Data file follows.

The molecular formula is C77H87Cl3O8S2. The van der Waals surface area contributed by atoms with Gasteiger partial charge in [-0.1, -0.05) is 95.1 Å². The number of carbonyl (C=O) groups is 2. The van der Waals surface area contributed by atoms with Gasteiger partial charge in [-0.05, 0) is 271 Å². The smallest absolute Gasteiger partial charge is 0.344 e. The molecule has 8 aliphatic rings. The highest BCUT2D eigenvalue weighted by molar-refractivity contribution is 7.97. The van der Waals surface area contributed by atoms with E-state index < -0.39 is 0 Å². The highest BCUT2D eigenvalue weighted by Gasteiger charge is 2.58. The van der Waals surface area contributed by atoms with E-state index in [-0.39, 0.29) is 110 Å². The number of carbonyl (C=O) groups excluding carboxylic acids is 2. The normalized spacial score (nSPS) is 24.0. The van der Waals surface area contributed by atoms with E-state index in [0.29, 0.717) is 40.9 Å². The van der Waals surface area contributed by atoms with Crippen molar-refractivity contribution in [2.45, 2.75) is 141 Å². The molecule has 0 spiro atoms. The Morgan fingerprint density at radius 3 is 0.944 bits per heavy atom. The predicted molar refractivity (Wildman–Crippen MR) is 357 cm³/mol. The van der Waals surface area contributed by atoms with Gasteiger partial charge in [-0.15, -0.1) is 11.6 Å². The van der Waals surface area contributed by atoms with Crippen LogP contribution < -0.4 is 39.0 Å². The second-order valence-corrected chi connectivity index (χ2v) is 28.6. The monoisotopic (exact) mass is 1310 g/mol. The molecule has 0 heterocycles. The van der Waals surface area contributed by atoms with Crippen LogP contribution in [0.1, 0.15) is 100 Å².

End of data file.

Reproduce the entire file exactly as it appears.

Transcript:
The molecular formula is C77H87Cl3O8S2. The van der Waals surface area contributed by atoms with Gasteiger partial charge in [-0.1, -0.05) is 95.1 Å². The number of carbonyl (C=O) groups is 2. The van der Waals surface area contributed by atoms with Gasteiger partial charge in [-0.05, 0) is 271 Å². The smallest absolute Gasteiger partial charge is 0.344 e. The molecule has 8 aliphatic rings. The highest BCUT2D eigenvalue weighted by molar-refractivity contribution is 7.97. The van der Waals surface area contributed by atoms with E-state index < -0.39 is 0 Å². The highest BCUT2D eigenvalue weighted by Gasteiger charge is 2.58. The van der Waals surface area contributed by atoms with E-state index in [-0.39, 0.29) is 110 Å². The number of carbonyl (C=O) groups excluding carboxylic acids is 2. The normalized spacial score (nSPS) is 24.0. The van der Waals surface area contributed by atoms with E-state index in [0.29, 0.717) is 40.9 Å². The van der Waals surface area contributed by atoms with Crippen molar-refractivity contribution in [2.45, 2.75) is 141 Å². The molecule has 0 spiro atoms. The Morgan fingerprint density at radius 3 is 0.944 bits per heavy atom. The predicted molar refractivity (Wildman–Crippen MR) is 357 cm³/mol. The van der Waals surface area contributed by atoms with Gasteiger partial charge in [-0.15, -0.1) is 11.6 Å². The van der Waals surface area contributed by atoms with Crippen LogP contribution < -0.4 is 39.0 Å². The second-order valence-corrected chi connectivity index (χ2v) is 28.6. The monoisotopic (exact) mass is 1310 g/mol. The molecule has 0 heterocycles. The van der Waals surface area contributed by atoms with Crippen LogP contribution in [0.1, 0.15) is 100 Å².